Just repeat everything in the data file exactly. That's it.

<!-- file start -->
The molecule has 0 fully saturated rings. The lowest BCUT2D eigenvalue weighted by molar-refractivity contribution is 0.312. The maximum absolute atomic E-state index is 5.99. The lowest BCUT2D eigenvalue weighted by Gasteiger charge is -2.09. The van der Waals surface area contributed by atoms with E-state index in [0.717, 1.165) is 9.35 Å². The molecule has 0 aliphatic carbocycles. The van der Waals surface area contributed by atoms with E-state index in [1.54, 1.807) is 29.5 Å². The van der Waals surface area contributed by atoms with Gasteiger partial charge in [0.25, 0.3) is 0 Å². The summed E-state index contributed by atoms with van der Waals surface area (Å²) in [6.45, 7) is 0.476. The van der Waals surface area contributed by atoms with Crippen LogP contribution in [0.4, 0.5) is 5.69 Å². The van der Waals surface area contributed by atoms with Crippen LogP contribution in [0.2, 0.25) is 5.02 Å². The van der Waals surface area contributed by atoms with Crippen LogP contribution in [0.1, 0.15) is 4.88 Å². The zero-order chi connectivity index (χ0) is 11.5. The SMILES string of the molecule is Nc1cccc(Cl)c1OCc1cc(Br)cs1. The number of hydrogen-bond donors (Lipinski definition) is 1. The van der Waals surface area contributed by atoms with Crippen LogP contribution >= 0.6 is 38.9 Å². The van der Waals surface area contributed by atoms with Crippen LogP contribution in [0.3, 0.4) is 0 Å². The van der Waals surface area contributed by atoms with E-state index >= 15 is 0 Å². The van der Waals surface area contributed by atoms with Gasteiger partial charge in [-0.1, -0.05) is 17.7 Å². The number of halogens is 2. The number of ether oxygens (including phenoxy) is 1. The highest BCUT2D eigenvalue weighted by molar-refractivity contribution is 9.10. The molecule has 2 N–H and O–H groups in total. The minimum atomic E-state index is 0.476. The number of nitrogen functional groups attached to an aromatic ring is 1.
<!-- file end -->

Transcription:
The molecule has 0 fully saturated rings. The lowest BCUT2D eigenvalue weighted by molar-refractivity contribution is 0.312. The maximum absolute atomic E-state index is 5.99. The lowest BCUT2D eigenvalue weighted by Gasteiger charge is -2.09. The van der Waals surface area contributed by atoms with E-state index in [0.717, 1.165) is 9.35 Å². The molecule has 0 aliphatic carbocycles. The van der Waals surface area contributed by atoms with E-state index in [1.54, 1.807) is 29.5 Å². The van der Waals surface area contributed by atoms with Gasteiger partial charge in [0.25, 0.3) is 0 Å². The summed E-state index contributed by atoms with van der Waals surface area (Å²) in [6.45, 7) is 0.476. The van der Waals surface area contributed by atoms with Crippen LogP contribution in [0.4, 0.5) is 5.69 Å². The van der Waals surface area contributed by atoms with Crippen LogP contribution in [0.2, 0.25) is 5.02 Å². The van der Waals surface area contributed by atoms with Crippen LogP contribution in [0.1, 0.15) is 4.88 Å². The zero-order chi connectivity index (χ0) is 11.5. The SMILES string of the molecule is Nc1cccc(Cl)c1OCc1cc(Br)cs1. The number of hydrogen-bond donors (Lipinski definition) is 1. The van der Waals surface area contributed by atoms with Crippen LogP contribution >= 0.6 is 38.9 Å². The van der Waals surface area contributed by atoms with Crippen LogP contribution in [0.3, 0.4) is 0 Å². The van der Waals surface area contributed by atoms with E-state index >= 15 is 0 Å². The van der Waals surface area contributed by atoms with Gasteiger partial charge in [-0.1, -0.05) is 17.7 Å². The number of halogens is 2. The number of ether oxygens (including phenoxy) is 1. The highest BCUT2D eigenvalue weighted by molar-refractivity contribution is 9.10. The molecule has 2 N–H and O–H groups in total. The minimum atomic E-state index is 0.476. The number of nitrogen functional groups attached to an aromatic ring is 1.